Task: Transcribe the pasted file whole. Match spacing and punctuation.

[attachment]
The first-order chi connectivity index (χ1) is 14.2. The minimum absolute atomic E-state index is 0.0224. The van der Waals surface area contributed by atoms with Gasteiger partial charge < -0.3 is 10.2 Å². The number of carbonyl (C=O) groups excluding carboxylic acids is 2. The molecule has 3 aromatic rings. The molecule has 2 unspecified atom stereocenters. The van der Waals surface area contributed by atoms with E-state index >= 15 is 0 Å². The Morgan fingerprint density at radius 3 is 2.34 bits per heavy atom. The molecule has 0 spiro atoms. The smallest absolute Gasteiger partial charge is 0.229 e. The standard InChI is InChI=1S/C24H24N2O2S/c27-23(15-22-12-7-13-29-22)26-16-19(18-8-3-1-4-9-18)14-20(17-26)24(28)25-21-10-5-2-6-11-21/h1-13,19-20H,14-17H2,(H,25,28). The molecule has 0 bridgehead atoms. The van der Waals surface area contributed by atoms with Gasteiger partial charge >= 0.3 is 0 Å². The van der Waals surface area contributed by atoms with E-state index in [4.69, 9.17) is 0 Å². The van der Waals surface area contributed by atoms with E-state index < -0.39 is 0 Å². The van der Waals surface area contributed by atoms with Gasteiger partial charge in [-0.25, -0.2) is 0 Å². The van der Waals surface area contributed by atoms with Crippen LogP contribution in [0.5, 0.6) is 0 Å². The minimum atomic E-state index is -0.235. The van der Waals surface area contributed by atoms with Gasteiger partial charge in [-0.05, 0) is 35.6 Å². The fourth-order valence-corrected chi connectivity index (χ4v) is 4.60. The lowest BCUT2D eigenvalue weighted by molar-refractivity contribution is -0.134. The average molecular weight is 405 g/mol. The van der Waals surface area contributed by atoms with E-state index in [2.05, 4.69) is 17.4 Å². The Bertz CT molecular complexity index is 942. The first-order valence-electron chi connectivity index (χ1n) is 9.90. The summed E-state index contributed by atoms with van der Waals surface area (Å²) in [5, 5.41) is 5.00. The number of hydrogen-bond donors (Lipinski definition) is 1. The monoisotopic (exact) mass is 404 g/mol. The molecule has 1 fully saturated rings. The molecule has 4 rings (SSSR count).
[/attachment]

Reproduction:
The first-order chi connectivity index (χ1) is 14.2. The minimum absolute atomic E-state index is 0.0224. The van der Waals surface area contributed by atoms with Gasteiger partial charge < -0.3 is 10.2 Å². The number of carbonyl (C=O) groups excluding carboxylic acids is 2. The molecule has 3 aromatic rings. The molecule has 2 unspecified atom stereocenters. The van der Waals surface area contributed by atoms with E-state index >= 15 is 0 Å². The Morgan fingerprint density at radius 3 is 2.34 bits per heavy atom. The molecule has 0 spiro atoms. The smallest absolute Gasteiger partial charge is 0.229 e. The standard InChI is InChI=1S/C24H24N2O2S/c27-23(15-22-12-7-13-29-22)26-16-19(18-8-3-1-4-9-18)14-20(17-26)24(28)25-21-10-5-2-6-11-21/h1-13,19-20H,14-17H2,(H,25,28). The molecule has 0 bridgehead atoms. The van der Waals surface area contributed by atoms with Gasteiger partial charge >= 0.3 is 0 Å². The van der Waals surface area contributed by atoms with E-state index in [4.69, 9.17) is 0 Å². The van der Waals surface area contributed by atoms with E-state index < -0.39 is 0 Å². The van der Waals surface area contributed by atoms with Gasteiger partial charge in [-0.25, -0.2) is 0 Å². The van der Waals surface area contributed by atoms with Crippen LogP contribution in [0.5, 0.6) is 0 Å². The minimum atomic E-state index is -0.235. The van der Waals surface area contributed by atoms with Gasteiger partial charge in [-0.05, 0) is 35.6 Å². The fourth-order valence-corrected chi connectivity index (χ4v) is 4.60. The lowest BCUT2D eigenvalue weighted by molar-refractivity contribution is -0.134. The average molecular weight is 405 g/mol. The van der Waals surface area contributed by atoms with E-state index in [2.05, 4.69) is 17.4 Å². The Bertz CT molecular complexity index is 942. The first-order valence-electron chi connectivity index (χ1n) is 9.90. The summed E-state index contributed by atoms with van der Waals surface area (Å²) in [5, 5.41) is 5.00. The number of hydrogen-bond donors (Lipinski definition) is 1. The monoisotopic (exact) mass is 404 g/mol. The molecule has 1 fully saturated rings. The molecule has 4 rings (SSSR count).